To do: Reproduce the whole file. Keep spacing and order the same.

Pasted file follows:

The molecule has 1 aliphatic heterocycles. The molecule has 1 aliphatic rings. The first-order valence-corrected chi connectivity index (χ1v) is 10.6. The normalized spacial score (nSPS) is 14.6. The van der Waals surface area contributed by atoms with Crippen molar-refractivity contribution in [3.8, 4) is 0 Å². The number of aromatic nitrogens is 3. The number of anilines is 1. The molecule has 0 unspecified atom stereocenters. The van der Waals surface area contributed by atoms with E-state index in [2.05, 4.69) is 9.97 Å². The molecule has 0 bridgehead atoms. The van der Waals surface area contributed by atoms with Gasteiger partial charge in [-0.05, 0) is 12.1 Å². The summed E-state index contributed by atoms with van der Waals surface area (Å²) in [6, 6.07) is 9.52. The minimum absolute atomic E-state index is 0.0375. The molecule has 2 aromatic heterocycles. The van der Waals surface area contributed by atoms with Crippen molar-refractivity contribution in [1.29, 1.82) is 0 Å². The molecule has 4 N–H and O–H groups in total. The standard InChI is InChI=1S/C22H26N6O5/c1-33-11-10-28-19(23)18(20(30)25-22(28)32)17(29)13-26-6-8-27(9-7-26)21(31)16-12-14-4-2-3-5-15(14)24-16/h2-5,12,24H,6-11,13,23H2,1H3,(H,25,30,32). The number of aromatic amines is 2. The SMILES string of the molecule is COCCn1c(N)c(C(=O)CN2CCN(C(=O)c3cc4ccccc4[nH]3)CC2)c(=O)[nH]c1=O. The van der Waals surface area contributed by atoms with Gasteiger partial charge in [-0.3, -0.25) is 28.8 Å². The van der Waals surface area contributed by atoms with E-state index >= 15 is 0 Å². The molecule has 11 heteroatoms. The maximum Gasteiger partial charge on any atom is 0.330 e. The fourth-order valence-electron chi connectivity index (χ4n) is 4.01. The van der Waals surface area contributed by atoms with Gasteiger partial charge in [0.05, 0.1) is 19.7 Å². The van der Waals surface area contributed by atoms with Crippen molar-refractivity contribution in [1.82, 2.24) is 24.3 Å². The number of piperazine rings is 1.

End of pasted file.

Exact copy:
The molecule has 1 aliphatic heterocycles. The molecule has 1 aliphatic rings. The first-order valence-corrected chi connectivity index (χ1v) is 10.6. The normalized spacial score (nSPS) is 14.6. The van der Waals surface area contributed by atoms with Crippen molar-refractivity contribution in [3.8, 4) is 0 Å². The number of aromatic nitrogens is 3. The number of anilines is 1. The molecule has 0 unspecified atom stereocenters. The van der Waals surface area contributed by atoms with E-state index in [2.05, 4.69) is 9.97 Å². The molecule has 0 bridgehead atoms. The van der Waals surface area contributed by atoms with Gasteiger partial charge in [-0.05, 0) is 12.1 Å². The summed E-state index contributed by atoms with van der Waals surface area (Å²) in [6, 6.07) is 9.52. The minimum absolute atomic E-state index is 0.0375. The molecule has 2 aromatic heterocycles. The van der Waals surface area contributed by atoms with Crippen molar-refractivity contribution in [1.29, 1.82) is 0 Å². The molecule has 4 N–H and O–H groups in total. The standard InChI is InChI=1S/C22H26N6O5/c1-33-11-10-28-19(23)18(20(30)25-22(28)32)17(29)13-26-6-8-27(9-7-26)21(31)16-12-14-4-2-3-5-15(14)24-16/h2-5,12,24H,6-11,13,23H2,1H3,(H,25,30,32). The number of aromatic amines is 2. The SMILES string of the molecule is COCCn1c(N)c(C(=O)CN2CCN(C(=O)c3cc4ccccc4[nH]3)CC2)c(=O)[nH]c1=O. The van der Waals surface area contributed by atoms with Gasteiger partial charge in [-0.3, -0.25) is 28.8 Å². The van der Waals surface area contributed by atoms with E-state index >= 15 is 0 Å². The molecule has 11 heteroatoms. The maximum Gasteiger partial charge on any atom is 0.330 e. The fourth-order valence-electron chi connectivity index (χ4n) is 4.01. The van der Waals surface area contributed by atoms with Gasteiger partial charge in [0.05, 0.1) is 19.7 Å². The van der Waals surface area contributed by atoms with Crippen molar-refractivity contribution in [1.82, 2.24) is 24.3 Å². The number of piperazine rings is 1.